This is how South Carolina will move forward on reopening the economy
Friday, May 29, 2020
COLUMBIA, S.C. (WIS) -- The task force focused on reopening South Carolina’s economy during the COVID-19 outbreak has met for what will likely be the last time.
Created by Gov. Henry McMaster in late April, accelerateSC has led to recommendations to reopen restaurants, tourist attractions, beaches, state offices and more.
They are the final recommendations from accelerateSC on how to safely reopen and help businesses and communities get back on their feet.
“I think with the work this group has done and the experience we’ve had in all walks of life throughout the state, we should be well prepared for whatever comes back if it does come back. Earlier, it was commented on our approach. I think we took the right approach. You’ve heard me talk about the old carpenter’s rule, which is measure twice and cut once,” McMaster said after hearing the recommendations on Thursday.
James Burns, the chairman of accelerateSC, presented these recommendations that were broken down into four components: Response, Protection, Governance, and Resources. One of the main recommendations that Burns went over in the response component was the task force recommended the governor continue reopening in an incremental approach while providing continuing to provide specific guidance to businesses and venues such as restaurants, gyms, and tourist attractions on how to safely operate.
Burns also talked about how the biggest concern the task force heard from businesses is liability concerns stemming from the COVID-19 pandemic. The task force stressed that businesses need protections on the state and federal level and urged the General Assembly to pass legislation on this front. Also included in the recommendations were creating greater availability for childcare for parents trying to return to work and helping the tourism industry through advertising and other mechanisms.
For the protection component, the task force recommended continuing to follow social distancing protocols and recommendations from the South Carolina Department of Health and Environmental Control. They also recommended taking extra precautions for at-risk populations. Further, they recommended that COVID-19 testing and contact tracing continue to be expanded throughout the state.
For the governance component, the task force recommended that a statewide PPE stockpile be created for law enforcement, hospitals, and first responders. They also recommended for lawmakers to request an opinion from the attorney general about whether local governments can have continuing resolutions to help local governments deal with budget shortfalls.
They also recommended that the governor try to have some form of leave forgiveness for those who were forced to take unpaid leave days because they couldn’t work remotely but also couldn’t go into the office.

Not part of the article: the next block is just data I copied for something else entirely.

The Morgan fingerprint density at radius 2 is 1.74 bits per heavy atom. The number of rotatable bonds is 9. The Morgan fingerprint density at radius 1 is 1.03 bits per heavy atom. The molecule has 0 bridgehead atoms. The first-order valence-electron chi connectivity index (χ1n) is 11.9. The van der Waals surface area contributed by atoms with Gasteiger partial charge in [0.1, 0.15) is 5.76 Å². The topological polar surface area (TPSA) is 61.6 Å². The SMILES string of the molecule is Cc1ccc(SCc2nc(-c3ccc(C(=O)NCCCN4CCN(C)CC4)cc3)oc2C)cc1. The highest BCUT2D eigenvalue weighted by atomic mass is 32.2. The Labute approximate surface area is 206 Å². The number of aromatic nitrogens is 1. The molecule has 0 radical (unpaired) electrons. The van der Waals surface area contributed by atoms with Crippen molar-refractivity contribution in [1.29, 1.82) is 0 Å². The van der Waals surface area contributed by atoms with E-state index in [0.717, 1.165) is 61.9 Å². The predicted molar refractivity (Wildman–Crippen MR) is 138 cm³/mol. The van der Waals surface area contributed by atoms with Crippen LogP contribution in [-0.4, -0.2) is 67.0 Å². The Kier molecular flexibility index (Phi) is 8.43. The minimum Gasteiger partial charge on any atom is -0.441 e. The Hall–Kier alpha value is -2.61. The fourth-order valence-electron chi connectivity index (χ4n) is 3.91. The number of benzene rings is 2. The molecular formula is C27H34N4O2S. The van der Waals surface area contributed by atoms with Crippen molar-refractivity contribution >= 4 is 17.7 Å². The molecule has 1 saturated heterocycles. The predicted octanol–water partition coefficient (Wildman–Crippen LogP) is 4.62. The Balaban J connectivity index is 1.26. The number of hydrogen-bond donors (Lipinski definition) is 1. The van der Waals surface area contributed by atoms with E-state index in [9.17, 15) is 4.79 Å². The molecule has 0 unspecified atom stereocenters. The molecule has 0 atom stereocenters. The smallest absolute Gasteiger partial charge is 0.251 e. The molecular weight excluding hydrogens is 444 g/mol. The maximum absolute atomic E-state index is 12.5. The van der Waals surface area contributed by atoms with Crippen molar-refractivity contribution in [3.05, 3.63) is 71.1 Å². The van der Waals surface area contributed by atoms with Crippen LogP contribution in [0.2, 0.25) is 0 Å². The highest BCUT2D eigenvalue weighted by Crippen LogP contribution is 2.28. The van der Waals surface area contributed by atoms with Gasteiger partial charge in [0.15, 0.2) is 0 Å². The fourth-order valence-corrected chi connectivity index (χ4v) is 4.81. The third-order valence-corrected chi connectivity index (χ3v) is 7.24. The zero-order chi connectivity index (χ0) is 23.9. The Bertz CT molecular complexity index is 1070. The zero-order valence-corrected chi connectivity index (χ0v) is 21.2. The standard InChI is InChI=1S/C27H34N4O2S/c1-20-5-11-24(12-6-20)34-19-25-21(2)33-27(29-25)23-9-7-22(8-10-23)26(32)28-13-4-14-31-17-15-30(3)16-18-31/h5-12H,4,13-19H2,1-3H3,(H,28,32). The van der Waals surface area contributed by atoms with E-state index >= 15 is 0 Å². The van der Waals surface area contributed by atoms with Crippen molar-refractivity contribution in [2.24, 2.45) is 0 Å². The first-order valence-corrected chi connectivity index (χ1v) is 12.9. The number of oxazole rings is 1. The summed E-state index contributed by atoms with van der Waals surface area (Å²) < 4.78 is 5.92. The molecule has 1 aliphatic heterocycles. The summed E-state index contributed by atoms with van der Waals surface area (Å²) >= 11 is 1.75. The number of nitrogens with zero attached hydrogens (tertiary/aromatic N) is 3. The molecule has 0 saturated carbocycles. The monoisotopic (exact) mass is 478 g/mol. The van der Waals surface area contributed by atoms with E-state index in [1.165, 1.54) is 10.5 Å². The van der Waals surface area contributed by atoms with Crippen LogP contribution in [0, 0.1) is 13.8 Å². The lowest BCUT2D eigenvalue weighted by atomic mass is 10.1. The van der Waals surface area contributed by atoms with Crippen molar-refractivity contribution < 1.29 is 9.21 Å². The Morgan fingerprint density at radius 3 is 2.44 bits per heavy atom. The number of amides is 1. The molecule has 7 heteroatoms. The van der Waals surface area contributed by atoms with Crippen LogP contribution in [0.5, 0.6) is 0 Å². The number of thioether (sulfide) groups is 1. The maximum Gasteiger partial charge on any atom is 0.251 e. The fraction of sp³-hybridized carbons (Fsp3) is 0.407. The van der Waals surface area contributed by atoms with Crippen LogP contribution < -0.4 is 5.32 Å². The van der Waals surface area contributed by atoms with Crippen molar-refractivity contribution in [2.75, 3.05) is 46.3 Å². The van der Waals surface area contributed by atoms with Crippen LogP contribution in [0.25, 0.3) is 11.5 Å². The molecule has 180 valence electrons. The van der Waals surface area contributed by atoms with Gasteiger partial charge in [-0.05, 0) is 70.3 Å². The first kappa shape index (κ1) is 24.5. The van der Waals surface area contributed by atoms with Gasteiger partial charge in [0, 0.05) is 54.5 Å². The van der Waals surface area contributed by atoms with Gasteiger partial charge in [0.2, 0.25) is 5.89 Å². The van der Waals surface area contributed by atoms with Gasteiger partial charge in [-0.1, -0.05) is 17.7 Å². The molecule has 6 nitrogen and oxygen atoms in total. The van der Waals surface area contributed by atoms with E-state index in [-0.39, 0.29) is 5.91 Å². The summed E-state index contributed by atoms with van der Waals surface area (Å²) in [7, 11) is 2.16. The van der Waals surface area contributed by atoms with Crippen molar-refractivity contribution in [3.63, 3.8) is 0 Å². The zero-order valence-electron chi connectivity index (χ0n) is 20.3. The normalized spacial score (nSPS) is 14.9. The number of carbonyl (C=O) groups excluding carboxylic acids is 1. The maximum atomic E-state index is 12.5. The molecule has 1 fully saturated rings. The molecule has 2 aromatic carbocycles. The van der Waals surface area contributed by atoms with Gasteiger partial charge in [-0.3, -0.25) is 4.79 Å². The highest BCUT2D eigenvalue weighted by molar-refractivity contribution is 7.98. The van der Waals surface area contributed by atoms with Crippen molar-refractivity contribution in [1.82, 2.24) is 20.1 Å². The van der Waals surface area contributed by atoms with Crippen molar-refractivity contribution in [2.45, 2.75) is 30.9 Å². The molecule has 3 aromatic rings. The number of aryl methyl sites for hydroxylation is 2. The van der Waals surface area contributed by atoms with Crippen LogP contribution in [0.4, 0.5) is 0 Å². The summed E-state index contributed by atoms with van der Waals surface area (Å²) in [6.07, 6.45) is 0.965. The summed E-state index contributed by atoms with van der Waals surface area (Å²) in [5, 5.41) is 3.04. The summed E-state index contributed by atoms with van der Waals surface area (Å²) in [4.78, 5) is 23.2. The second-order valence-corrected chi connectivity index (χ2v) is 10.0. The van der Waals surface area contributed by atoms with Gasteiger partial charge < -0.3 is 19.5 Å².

Another recommendation in the governance component was a recommendation for helping with social distancing and prevention outbreaks in detention centers. The task force recommended that the state designate one detention center for individuals who have tested positive for the virus, to help stop any outbreaks within detention centers.
The final component of the recommendations that Burns outlined was the resource component. The task force outlined that the state has $1.9 billion allocated from the CARES Act, as well as other funds such as the governor’s emergency relief fund, that can be used and is reimbursable for certain expenditures. The task force recommended the procurement of a third-party manager to assist in validating expenditures and making sure they will be reimbursable.
As for enterprise initiatives, the task force recommended adding to the unemployment insurance trust fund to ensure that businesses don’t have taxes raised on them as they work to recover. Additionally, the task force recommended increasing broadband and creating a PPE statewide stockpile.
Lastly, the task force recommended funding for five additional school days for K-8th grade at the beginning of next school year, as well as 47 million for a four-week summer recovery program, and funding for meals for students.
In a press conference afterward, McMaster said he agreed with these recommendations. He added that plans to reopen such places as bowling alleys, movie theaters, performing arts venues, sporting events, and more are still in the works.
The entertainment venues and facilities are still closed and those include night clubs, bowling alleys, theaters, auditoriums, performing art centers, racetracks with spectators, and adult entertainment venues. AccelerateSC has provided entertainment venue and facility guidelines for those attractions, so we will be studying those and lifting those restrictions soon,” Governor McMaster said.
Governor McMaster stressed the importance of the unemployment insurance trust fund as well as the state PPE stockpile, saying that he’s worried we might see a second wave in the fall. He said this measure is important to be prepared if South Carolina does see a second wave.
McMaster said he is proud of the work of the task force and he stands by the steps he has taken to reopen the economy so far.
Thursday’s meeting comes one day after the largest one-day COVID-19 death toll reported in the state.
As of Thursday, a total of 470 people have died from the virus in South Carolina and 10,788 people have tested positive for it since the outbreak began.